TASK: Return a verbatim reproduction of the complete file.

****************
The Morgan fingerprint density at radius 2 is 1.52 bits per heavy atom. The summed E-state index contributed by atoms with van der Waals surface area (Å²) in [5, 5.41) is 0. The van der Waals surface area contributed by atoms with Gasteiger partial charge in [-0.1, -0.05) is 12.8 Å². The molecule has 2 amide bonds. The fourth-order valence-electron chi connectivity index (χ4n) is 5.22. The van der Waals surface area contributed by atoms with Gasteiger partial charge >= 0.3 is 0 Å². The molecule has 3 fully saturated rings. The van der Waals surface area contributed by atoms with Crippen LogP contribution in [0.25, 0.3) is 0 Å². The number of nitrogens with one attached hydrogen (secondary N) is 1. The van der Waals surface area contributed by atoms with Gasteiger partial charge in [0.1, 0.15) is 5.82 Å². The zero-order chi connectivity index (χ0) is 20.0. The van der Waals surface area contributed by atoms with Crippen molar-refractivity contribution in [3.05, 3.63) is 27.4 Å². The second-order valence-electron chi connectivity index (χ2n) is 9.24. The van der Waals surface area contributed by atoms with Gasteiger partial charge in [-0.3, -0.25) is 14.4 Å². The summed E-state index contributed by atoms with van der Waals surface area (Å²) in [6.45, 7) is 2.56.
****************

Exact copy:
The Morgan fingerprint density at radius 2 is 1.52 bits per heavy atom. The summed E-state index contributed by atoms with van der Waals surface area (Å²) in [5, 5.41) is 0. The van der Waals surface area contributed by atoms with Gasteiger partial charge in [-0.1, -0.05) is 12.8 Å². The molecule has 2 amide bonds. The fourth-order valence-electron chi connectivity index (χ4n) is 5.22. The van der Waals surface area contributed by atoms with Gasteiger partial charge >= 0.3 is 0 Å². The molecule has 3 fully saturated rings. The van der Waals surface area contributed by atoms with Crippen LogP contribution in [0.25, 0.3) is 0 Å². The number of nitrogens with one attached hydrogen (secondary N) is 1. The van der Waals surface area contributed by atoms with Gasteiger partial charge in [0.1, 0.15) is 5.82 Å². The zero-order chi connectivity index (χ0) is 20.0. The van der Waals surface area contributed by atoms with Crippen molar-refractivity contribution in [3.05, 3.63) is 27.4 Å². The second-order valence-electron chi connectivity index (χ2n) is 9.24. The van der Waals surface area contributed by atoms with Gasteiger partial charge in [-0.3, -0.25) is 14.4 Å². The summed E-state index contributed by atoms with van der Waals surface area (Å²) in [6.45, 7) is 2.56.